Reformations in Reading: Short Bibles and the Aesthetics of Abridgment

Loading...
Thumbnail Image
Authors
Elser, Ashleigh
Issue Date
2019
Type
Journal Article
Language
Keywords
Research Projects
Organizational Units
Journal Issue
Alternative Title
Abstract
This article takes up a period in the Bible’s history of publication when the text was redacted to approximately half of its original size. In the mid-twentieth century, editors, publishers, and book designers worked to rebrand these shortened Bibles as works of modern literature. It considers the rise of short Bibles, looking at the editorial choices behind the creation of The Dartmouth Bible as one prominent example of the literary and social components of textual emendation required to make the Bible “readable” in modern terms. It then compares these short Bibles to analogous abridgement projects, looking at literary abridgment in general as well as other redactions of the biblical canon. It concludes by arguing that making the Bible “readable” by removing its hermeneutic difficulties abbreviates not only the text but also the interpretive tasks this canon poses to its reader – an abbreviation that is not without its cost. |Keywords: Bible, book history, hermeneutics, Christianity, reading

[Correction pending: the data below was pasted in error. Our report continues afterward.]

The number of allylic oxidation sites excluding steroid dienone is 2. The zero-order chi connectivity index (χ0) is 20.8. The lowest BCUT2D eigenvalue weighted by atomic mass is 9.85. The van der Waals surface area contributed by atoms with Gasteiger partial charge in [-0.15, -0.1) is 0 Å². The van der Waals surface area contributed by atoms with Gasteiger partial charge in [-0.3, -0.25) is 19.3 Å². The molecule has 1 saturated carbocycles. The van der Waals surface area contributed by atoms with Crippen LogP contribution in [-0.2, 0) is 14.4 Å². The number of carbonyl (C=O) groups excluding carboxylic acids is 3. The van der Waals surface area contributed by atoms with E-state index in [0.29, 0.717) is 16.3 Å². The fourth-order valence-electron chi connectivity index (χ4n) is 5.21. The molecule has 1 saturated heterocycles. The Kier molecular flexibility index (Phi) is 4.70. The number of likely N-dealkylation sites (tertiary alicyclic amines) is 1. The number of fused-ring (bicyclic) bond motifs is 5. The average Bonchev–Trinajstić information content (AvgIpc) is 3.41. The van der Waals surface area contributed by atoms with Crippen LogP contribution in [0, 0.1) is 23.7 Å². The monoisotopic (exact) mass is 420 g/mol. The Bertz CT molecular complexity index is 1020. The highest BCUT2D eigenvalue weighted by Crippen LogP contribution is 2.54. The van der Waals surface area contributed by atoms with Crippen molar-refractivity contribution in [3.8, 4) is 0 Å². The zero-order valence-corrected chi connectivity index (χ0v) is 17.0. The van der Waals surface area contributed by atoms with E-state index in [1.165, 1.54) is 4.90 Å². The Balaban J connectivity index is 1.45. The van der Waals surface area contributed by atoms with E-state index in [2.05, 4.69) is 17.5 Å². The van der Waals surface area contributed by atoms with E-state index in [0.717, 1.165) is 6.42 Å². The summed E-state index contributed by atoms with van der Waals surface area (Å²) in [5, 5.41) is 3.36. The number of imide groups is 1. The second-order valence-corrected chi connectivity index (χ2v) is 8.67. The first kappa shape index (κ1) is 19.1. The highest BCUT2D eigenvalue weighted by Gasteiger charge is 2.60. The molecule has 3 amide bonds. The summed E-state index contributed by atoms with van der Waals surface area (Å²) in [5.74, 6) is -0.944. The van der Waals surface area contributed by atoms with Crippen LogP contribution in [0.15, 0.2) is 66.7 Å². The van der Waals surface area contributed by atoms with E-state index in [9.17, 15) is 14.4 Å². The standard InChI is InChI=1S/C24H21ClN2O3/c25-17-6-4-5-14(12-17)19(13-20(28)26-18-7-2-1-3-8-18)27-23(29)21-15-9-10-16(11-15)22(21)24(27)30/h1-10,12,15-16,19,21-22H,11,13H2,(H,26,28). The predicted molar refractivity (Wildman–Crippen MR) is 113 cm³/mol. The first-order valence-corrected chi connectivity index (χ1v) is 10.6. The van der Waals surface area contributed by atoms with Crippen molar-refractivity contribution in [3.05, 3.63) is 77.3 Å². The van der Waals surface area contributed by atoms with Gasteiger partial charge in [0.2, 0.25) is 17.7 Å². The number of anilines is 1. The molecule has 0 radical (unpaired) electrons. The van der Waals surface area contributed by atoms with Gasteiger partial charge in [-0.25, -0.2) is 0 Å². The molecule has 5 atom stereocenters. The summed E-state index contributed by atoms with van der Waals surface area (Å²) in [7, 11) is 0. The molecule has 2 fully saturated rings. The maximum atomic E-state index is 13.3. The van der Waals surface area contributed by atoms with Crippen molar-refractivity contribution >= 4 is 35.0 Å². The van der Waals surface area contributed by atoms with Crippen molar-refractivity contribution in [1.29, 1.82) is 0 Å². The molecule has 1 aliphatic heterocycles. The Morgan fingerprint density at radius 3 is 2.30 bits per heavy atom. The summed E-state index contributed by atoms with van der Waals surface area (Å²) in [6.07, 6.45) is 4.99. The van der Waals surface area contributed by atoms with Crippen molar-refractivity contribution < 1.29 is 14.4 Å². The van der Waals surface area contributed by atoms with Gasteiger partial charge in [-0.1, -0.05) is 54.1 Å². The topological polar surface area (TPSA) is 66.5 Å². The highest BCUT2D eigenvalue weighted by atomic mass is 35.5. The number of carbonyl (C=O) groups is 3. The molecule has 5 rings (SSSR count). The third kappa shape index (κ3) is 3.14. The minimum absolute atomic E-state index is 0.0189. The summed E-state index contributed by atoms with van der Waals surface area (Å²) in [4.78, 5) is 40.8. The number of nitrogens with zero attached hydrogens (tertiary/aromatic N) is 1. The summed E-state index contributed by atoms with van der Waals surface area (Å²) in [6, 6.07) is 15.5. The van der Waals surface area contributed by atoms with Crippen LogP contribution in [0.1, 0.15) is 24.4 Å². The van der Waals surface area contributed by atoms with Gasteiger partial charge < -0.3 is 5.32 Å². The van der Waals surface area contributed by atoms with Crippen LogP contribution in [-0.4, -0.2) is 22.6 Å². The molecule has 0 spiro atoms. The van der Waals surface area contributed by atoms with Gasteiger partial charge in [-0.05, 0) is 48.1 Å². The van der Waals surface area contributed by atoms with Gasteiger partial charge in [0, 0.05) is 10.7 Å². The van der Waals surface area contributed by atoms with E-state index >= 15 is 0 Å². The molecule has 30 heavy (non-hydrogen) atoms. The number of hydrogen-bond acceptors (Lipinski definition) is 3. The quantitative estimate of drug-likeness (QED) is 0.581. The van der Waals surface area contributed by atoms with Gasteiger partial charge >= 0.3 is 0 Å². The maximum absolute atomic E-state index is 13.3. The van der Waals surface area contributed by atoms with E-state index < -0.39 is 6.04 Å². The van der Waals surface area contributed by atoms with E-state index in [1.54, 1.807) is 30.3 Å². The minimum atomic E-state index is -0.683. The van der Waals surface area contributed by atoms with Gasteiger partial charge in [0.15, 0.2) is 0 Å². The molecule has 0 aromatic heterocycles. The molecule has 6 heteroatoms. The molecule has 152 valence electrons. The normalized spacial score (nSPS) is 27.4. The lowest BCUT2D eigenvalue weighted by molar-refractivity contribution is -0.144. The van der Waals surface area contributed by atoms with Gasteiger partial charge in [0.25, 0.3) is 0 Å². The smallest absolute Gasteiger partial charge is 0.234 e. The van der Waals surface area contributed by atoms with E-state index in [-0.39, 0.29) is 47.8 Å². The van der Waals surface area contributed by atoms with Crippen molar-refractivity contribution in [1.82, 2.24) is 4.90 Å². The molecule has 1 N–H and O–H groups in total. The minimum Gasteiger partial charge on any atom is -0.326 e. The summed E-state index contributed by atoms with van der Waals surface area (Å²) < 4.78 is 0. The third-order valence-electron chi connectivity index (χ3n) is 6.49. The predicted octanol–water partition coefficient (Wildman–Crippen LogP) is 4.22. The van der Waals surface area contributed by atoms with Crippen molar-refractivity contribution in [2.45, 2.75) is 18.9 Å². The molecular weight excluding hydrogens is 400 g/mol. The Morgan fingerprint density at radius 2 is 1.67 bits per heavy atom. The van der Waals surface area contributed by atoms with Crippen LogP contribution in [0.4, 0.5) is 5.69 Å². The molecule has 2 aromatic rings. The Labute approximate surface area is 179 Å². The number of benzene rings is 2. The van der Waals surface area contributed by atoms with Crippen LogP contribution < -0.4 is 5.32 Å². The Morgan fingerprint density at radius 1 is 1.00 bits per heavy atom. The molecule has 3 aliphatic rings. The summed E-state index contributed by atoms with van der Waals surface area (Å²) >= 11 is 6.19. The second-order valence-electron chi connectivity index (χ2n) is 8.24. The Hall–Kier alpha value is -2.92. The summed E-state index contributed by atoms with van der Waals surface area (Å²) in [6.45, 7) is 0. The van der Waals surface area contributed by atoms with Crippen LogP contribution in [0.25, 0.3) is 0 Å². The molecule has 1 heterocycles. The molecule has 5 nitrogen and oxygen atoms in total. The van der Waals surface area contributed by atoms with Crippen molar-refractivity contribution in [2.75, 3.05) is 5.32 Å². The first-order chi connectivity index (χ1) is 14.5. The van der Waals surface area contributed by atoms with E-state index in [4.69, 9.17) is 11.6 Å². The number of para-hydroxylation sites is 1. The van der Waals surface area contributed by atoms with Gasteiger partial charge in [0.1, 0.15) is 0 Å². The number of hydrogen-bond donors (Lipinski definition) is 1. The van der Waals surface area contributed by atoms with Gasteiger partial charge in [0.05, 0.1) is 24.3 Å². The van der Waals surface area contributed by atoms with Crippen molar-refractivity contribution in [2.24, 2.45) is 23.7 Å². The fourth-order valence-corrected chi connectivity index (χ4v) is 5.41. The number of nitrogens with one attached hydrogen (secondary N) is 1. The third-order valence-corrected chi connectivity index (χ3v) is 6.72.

Description
Citation
Elser, A. (2019). Reformations in Reading: Short Bibles and the Aesthetics of Abridgment. Supplement Series for the Journal of Religion & Society Supplement Series, 18, 119-134.
Publisher
Rabbi Myer and Dorothy Kripke Center, Creighton University
License
The journal is open-access and freely allows users to read, download, copy, distribute, print, search, or link to the full texts of all published material for personal or academic purposes.
Journal
Volume
Issue
PubMed ID
DOI
ISSN
1941-8450
EISSN